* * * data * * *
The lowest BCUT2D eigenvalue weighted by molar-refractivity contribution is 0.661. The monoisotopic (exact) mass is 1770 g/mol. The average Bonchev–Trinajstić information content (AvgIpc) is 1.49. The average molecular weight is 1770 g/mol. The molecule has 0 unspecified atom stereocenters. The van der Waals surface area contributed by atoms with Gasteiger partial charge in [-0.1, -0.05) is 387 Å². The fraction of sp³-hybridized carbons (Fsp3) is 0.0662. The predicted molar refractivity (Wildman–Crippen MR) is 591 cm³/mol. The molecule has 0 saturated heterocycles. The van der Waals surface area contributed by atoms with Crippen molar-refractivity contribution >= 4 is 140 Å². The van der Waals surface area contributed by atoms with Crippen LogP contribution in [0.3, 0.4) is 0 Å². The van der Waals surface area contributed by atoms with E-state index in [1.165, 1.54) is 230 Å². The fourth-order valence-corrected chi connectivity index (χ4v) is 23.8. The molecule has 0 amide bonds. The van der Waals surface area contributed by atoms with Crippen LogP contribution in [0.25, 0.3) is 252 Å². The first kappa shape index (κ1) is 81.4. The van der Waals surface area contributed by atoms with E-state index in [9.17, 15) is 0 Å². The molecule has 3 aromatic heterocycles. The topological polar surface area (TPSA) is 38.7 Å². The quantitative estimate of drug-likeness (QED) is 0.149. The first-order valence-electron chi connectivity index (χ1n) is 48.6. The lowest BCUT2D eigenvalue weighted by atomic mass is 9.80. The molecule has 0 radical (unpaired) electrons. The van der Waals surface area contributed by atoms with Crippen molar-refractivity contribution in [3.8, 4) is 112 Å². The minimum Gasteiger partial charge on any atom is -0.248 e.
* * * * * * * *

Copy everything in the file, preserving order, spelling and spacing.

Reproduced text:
The lowest BCUT2D eigenvalue weighted by molar-refractivity contribution is 0.661. The monoisotopic (exact) mass is 1770 g/mol. The average Bonchev–Trinajstić information content (AvgIpc) is 1.49. The average molecular weight is 1770 g/mol. The molecule has 0 unspecified atom stereocenters. The van der Waals surface area contributed by atoms with Gasteiger partial charge in [-0.1, -0.05) is 387 Å². The fraction of sp³-hybridized carbons (Fsp3) is 0.0662. The predicted molar refractivity (Wildman–Crippen MR) is 591 cm³/mol. The molecule has 0 saturated heterocycles. The van der Waals surface area contributed by atoms with Crippen molar-refractivity contribution >= 4 is 140 Å². The van der Waals surface area contributed by atoms with Crippen LogP contribution in [0.3, 0.4) is 0 Å². The van der Waals surface area contributed by atoms with E-state index in [1.165, 1.54) is 230 Å². The fourth-order valence-corrected chi connectivity index (χ4v) is 23.8. The molecule has 0 amide bonds. The van der Waals surface area contributed by atoms with Crippen LogP contribution in [0.25, 0.3) is 252 Å². The first kappa shape index (κ1) is 81.4. The van der Waals surface area contributed by atoms with E-state index in [9.17, 15) is 0 Å². The molecule has 3 aromatic heterocycles. The topological polar surface area (TPSA) is 38.7 Å². The quantitative estimate of drug-likeness (QED) is 0.149. The first-order valence-electron chi connectivity index (χ1n) is 48.6. The lowest BCUT2D eigenvalue weighted by atomic mass is 9.80. The molecule has 0 radical (unpaired) electrons. The van der Waals surface area contributed by atoms with Crippen molar-refractivity contribution in [3.8, 4) is 112 Å². The minimum Gasteiger partial charge on any atom is -0.248 e.